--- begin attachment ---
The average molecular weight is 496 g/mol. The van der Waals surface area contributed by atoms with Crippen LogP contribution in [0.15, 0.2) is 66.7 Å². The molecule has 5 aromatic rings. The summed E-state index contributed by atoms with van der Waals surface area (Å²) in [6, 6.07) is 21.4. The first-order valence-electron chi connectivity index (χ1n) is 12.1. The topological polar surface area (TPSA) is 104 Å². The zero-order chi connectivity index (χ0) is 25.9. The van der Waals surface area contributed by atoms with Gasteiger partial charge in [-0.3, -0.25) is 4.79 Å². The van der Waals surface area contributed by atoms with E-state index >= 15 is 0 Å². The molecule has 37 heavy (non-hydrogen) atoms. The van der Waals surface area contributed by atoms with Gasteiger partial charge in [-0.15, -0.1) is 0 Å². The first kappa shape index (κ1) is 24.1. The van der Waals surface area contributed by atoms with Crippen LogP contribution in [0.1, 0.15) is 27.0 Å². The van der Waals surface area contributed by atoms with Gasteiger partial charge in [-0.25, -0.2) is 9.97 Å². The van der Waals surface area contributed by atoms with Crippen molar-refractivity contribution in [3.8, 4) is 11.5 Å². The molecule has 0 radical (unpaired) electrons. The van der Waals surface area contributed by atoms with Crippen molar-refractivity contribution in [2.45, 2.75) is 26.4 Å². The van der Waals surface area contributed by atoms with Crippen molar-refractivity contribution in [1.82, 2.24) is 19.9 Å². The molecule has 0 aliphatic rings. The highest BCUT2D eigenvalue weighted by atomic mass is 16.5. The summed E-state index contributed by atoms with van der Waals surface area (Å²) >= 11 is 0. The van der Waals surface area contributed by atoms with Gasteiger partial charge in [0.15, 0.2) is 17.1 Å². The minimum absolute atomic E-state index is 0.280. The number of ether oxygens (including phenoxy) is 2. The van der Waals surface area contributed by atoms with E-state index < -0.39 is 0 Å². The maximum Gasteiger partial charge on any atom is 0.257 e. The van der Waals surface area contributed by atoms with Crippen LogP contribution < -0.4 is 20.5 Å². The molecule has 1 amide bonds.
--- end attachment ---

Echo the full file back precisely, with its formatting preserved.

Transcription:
The average molecular weight is 496 g/mol. The van der Waals surface area contributed by atoms with Crippen LogP contribution in [0.15, 0.2) is 66.7 Å². The molecule has 5 aromatic rings. The summed E-state index contributed by atoms with van der Waals surface area (Å²) in [6, 6.07) is 21.4. The first-order valence-electron chi connectivity index (χ1n) is 12.1. The topological polar surface area (TPSA) is 104 Å². The zero-order chi connectivity index (χ0) is 25.9. The van der Waals surface area contributed by atoms with Gasteiger partial charge in [-0.3, -0.25) is 4.79 Å². The van der Waals surface area contributed by atoms with E-state index >= 15 is 0 Å². The molecule has 37 heavy (non-hydrogen) atoms. The van der Waals surface area contributed by atoms with Gasteiger partial charge in [-0.15, -0.1) is 0 Å². The first kappa shape index (κ1) is 24.1. The van der Waals surface area contributed by atoms with Crippen LogP contribution in [0.1, 0.15) is 27.0 Å². The van der Waals surface area contributed by atoms with Gasteiger partial charge in [-0.25, -0.2) is 9.97 Å². The van der Waals surface area contributed by atoms with Crippen molar-refractivity contribution in [3.8, 4) is 11.5 Å². The molecule has 0 radical (unpaired) electrons. The van der Waals surface area contributed by atoms with Crippen molar-refractivity contribution in [2.45, 2.75) is 26.4 Å². The van der Waals surface area contributed by atoms with Crippen molar-refractivity contribution in [1.82, 2.24) is 19.9 Å². The molecule has 0 aliphatic rings. The highest BCUT2D eigenvalue weighted by atomic mass is 16.5. The summed E-state index contributed by atoms with van der Waals surface area (Å²) >= 11 is 0. The van der Waals surface area contributed by atoms with Gasteiger partial charge in [0.15, 0.2) is 17.1 Å². The minimum absolute atomic E-state index is 0.280. The number of ether oxygens (including phenoxy) is 2. The van der Waals surface area contributed by atoms with E-state index < -0.39 is 0 Å². The maximum Gasteiger partial charge on any atom is 0.257 e. The van der Waals surface area contributed by atoms with Crippen LogP contribution < -0.4 is 20.5 Å². The molecule has 1 amide bonds.